Nicola Anderson is a child protection social worker who is also conducting a study of what affects child protection social workers working directly with parents. If you would like to take part or learn more about the research please contact Nicola: email@example.com (441 words)
Engaging parents in direct work is an important part of working in child protection. Sometimes it can be a very difficult task as social workers are entering people’s private family life and interventions can feel invasive. Parents are justifiably reluctant to allow this. Parents can express their feelings to the social worker involved and this can sometimes become aggressive. Social workers meet aggression so often that reducing aggression has now become part of social work (Taylor 2011). Schools of thought are that social workers contribute to parents’ negative feelings as a result of their communication or practice styles. There are movements towards changing the way social workers communicate and work with families with the emphasis on respect, listening and ensuring parents understanding of and involvement in plans and processes, for example motivational interviewing and signs of safety.
It seems that in the research that has taken place to date, the focus is often the child or parent or the outcomes from the intervention, but how does it affect the social worker? What we do know is that violence and threats against social workers affect their commitment and their effectiveness in keeping children safe affecting outcomes for children (Littlechild 2005). Interestingly, it is non-physical aggression which has the biggest effect but the least managerial support (Littlechild 2005). Links have been made between levels of management support and social worker burnout. Key areas of current academic and front line interest are social worker resilience and how to build this and although we are beginning to speak of building a supportive and safe environment for social workers to practice in, the focus again is on the social worker building their skills.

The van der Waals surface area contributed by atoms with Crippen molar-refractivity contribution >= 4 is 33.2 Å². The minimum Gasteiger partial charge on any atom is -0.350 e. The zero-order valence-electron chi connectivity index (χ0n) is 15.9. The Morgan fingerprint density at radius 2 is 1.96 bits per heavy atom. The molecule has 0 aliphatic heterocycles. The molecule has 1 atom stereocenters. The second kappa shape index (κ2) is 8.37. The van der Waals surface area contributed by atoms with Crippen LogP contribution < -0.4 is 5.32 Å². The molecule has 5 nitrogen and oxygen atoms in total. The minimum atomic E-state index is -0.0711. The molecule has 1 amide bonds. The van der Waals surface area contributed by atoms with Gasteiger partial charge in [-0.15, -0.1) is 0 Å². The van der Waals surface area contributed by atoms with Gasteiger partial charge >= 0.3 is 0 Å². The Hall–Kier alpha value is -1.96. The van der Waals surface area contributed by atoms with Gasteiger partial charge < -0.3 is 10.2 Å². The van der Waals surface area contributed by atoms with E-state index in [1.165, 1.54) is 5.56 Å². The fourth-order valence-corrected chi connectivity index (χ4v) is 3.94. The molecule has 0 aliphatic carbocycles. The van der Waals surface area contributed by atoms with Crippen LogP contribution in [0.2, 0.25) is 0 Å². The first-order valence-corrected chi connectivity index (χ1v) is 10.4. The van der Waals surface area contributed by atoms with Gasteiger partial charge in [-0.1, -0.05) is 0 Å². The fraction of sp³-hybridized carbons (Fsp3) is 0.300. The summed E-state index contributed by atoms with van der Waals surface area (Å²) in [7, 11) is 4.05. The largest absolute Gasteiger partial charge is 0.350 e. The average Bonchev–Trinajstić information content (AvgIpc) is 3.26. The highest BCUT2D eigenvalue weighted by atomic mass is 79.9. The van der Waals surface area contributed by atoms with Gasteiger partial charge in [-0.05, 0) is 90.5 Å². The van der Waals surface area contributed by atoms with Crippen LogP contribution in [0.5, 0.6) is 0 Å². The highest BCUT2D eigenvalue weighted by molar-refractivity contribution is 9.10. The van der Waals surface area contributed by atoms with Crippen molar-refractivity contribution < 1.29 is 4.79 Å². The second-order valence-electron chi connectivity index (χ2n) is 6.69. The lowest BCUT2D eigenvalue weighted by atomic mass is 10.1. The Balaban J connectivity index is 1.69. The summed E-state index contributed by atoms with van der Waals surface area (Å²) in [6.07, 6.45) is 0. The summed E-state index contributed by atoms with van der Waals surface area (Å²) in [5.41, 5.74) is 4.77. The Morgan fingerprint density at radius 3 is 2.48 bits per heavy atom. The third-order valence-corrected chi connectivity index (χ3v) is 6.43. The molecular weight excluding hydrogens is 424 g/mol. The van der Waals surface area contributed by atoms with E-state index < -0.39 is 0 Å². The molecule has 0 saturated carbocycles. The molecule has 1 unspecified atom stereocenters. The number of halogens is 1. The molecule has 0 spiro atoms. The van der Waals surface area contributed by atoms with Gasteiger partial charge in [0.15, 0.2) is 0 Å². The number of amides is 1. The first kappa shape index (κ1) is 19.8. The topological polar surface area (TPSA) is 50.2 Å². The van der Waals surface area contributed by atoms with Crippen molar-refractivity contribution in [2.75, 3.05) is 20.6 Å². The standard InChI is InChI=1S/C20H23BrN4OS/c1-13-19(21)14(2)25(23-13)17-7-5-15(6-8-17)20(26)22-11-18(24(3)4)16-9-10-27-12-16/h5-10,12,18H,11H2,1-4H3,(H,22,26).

I am Nicola Anderson, a child protection social worker of over 10 years’ experience. I am a professional doctorate student at the University of Bedfordshire researching what affects child protection social workers working directly with parents. I am funding this research myself as I feel so strongly about giving social workers a voice. I want to gather child protection social workers experiences of how direct work with parents affects them, and the implications of this for them and their practice. I hope we can learn something that supports and improves social workers’ wellbeing and practice and contributes to this developing area of research. If you are a child protection social worker interested in being interviewed about your experiences of direct child protection social work please get in touch. Taking part is voluntary and if you feel this is not for you, you could still help by passing my message on to your social work friends and colleagues.
Nicola Anderson is a child protection social worker who is also conducting a study of what affects child protection social workers working directly with parents. If you would like to take part or would like to learn more about the research please contact Nicola: firstname.lastname@example.org